Welcome to Fort Indiantown Gap 

                                                                                                                                                                                                                     (U.S. National Guard photo by Sgt. Zane Craig)

        Fort Indiantown Gap National Guard Training Center is one of the busiest installations in the United States.  Its purpose and our goal is to prepare our troops for the military mission.  As you are participating in outdoor recreation at Fort Indiantown Gap please respect the mission, our troops and the land on which they train.  Outdoor Recreation at Fort Indiantown Gap is a privilege and all activities are at the discretion of the Garrison Commander.  The Garrison Commander may suspend any and all activities based on training requirements, available personnel, staffing resources and/or installation security.  All participants must comply with all Pennsylvania Game Code Laws and Regulations along with Fort Indiantown Gap Regulation 215-2.  Regulation 215-2 outlines all rules and regulations at Fort Indiantown Gap regarding participation in outdoor recreation and hunting activities. 

 

 

 

 

 

 

 

 

                                                                                                               (U.S. Army photo by Sgt. Neil Gussman-Released)                                                                                         (U.S. Air National Guard photo by Tech. Sgt. Ted Nichols-Released)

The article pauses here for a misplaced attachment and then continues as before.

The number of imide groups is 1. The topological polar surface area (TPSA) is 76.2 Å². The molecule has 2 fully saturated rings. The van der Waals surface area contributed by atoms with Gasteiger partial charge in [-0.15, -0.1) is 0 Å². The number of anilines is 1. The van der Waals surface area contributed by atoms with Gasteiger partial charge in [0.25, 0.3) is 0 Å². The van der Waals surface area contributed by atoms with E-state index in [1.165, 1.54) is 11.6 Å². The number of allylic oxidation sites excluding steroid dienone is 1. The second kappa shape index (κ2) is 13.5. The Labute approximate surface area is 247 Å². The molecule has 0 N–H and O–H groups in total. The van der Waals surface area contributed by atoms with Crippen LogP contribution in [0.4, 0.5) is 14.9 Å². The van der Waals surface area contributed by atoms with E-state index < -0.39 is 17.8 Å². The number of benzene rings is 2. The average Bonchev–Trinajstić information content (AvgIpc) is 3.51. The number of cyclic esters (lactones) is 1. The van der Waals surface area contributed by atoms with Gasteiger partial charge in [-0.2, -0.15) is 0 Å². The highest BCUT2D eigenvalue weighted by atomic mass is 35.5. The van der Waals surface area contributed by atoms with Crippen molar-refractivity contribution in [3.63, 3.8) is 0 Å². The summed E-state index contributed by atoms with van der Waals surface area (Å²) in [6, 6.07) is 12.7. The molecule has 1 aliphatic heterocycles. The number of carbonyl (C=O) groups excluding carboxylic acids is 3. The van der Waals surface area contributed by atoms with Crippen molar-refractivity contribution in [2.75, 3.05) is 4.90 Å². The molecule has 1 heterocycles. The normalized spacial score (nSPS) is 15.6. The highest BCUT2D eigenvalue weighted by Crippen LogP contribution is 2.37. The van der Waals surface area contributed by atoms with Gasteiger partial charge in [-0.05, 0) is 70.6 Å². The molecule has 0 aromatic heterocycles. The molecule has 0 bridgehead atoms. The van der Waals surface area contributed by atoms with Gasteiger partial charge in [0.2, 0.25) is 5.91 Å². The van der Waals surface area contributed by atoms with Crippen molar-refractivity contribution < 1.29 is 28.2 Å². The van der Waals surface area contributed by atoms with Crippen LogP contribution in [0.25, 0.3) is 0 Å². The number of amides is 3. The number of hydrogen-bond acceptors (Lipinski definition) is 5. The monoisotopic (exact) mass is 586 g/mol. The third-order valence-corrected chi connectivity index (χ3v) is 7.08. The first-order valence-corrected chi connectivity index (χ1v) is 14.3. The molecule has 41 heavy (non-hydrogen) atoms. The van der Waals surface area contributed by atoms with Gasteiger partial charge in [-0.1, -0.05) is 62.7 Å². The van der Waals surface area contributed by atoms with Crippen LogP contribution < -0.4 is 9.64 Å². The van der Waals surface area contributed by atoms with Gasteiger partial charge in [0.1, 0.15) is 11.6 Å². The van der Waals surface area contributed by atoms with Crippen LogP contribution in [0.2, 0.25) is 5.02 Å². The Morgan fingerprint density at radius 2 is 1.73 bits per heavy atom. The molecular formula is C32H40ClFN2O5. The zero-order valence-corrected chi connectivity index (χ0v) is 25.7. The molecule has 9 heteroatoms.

Fort Indiantown Gap consists of over 17,000 acres.  The installation is split into two regions:  Cantonment which lies south of Blue Mountain and the Corridor which lies north of it.  Cantonment holds over 4,000 acres for outdoor recreation.  It consists of all of the alpha areas and training area Charlie 1.  Cantonment is also the Deer Management Assistance Program area 643.   Information on these two programs can be found in FTIG Regulation 215-2.  The training corridor sits between Blue Mountain and Second Mountain and holds over 11,000 acres for outdoor recreation.  The bulk of military training occurs in the corridor and this area also contains the impact area which is off limits.